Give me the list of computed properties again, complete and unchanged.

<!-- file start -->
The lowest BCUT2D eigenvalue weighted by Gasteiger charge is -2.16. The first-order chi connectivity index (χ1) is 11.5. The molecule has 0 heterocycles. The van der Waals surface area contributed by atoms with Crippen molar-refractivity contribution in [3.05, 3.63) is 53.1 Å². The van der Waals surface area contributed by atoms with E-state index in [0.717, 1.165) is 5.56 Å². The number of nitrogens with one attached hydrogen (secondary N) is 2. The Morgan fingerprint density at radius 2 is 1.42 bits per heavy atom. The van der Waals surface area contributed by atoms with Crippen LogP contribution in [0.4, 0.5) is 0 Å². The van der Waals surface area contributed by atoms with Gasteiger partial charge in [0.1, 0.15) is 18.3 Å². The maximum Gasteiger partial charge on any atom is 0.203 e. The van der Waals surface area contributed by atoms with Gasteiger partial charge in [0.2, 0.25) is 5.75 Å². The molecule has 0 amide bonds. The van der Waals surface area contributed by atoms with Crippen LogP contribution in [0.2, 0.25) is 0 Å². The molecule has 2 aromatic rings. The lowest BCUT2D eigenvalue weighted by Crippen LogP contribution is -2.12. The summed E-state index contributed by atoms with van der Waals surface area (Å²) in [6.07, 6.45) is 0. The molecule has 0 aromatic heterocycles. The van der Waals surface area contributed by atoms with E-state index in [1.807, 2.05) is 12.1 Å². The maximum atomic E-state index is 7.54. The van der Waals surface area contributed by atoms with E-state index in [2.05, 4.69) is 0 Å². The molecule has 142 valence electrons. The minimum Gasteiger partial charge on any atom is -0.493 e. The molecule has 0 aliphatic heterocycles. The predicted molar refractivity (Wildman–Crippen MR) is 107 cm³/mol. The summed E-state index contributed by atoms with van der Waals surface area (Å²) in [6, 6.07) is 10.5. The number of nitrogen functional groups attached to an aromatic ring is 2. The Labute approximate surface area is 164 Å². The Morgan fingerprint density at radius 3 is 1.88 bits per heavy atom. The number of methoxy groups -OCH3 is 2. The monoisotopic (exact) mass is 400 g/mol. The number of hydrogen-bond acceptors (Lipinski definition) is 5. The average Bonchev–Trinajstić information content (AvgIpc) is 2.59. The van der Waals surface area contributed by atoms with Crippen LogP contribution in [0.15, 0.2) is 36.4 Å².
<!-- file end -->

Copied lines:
The lowest BCUT2D eigenvalue weighted by Gasteiger charge is -2.16. The first-order chi connectivity index (χ1) is 11.5. The molecule has 0 heterocycles. The van der Waals surface area contributed by atoms with Crippen molar-refractivity contribution in [3.05, 3.63) is 53.1 Å². The van der Waals surface area contributed by atoms with E-state index in [0.717, 1.165) is 5.56 Å². The number of nitrogens with one attached hydrogen (secondary N) is 2. The Morgan fingerprint density at radius 2 is 1.42 bits per heavy atom. The van der Waals surface area contributed by atoms with Crippen LogP contribution in [0.4, 0.5) is 0 Å². The van der Waals surface area contributed by atoms with Gasteiger partial charge in [0.1, 0.15) is 18.3 Å². The maximum Gasteiger partial charge on any atom is 0.203 e. The van der Waals surface area contributed by atoms with Gasteiger partial charge in [0.2, 0.25) is 5.75 Å². The molecule has 0 amide bonds. The van der Waals surface area contributed by atoms with Crippen LogP contribution in [0.2, 0.25) is 0 Å². The molecule has 2 aromatic rings. The lowest BCUT2D eigenvalue weighted by Crippen LogP contribution is -2.12. The summed E-state index contributed by atoms with van der Waals surface area (Å²) in [6.07, 6.45) is 0. The molecule has 0 aromatic heterocycles. The van der Waals surface area contributed by atoms with E-state index in [1.807, 2.05) is 12.1 Å². The maximum atomic E-state index is 7.54. The van der Waals surface area contributed by atoms with E-state index in [2.05, 4.69) is 0 Å². The molecule has 142 valence electrons. The minimum Gasteiger partial charge on any atom is -0.493 e. The molecule has 0 aliphatic heterocycles. The predicted molar refractivity (Wildman–Crippen MR) is 107 cm³/mol. The summed E-state index contributed by atoms with van der Waals surface area (Å²) in [6, 6.07) is 10.5. The number of nitrogen functional groups attached to an aromatic ring is 2. The Labute approximate surface area is 164 Å². The Morgan fingerprint density at radius 3 is 1.88 bits per heavy atom. The number of methoxy groups -OCH3 is 2. The monoisotopic (exact) mass is 400 g/mol. The number of hydrogen-bond acceptors (Lipinski definition) is 5. The average Bonchev–Trinajstić information content (AvgIpc) is 2.59. The van der Waals surface area contributed by atoms with Crippen LogP contribution in [0.15, 0.2) is 36.4 Å².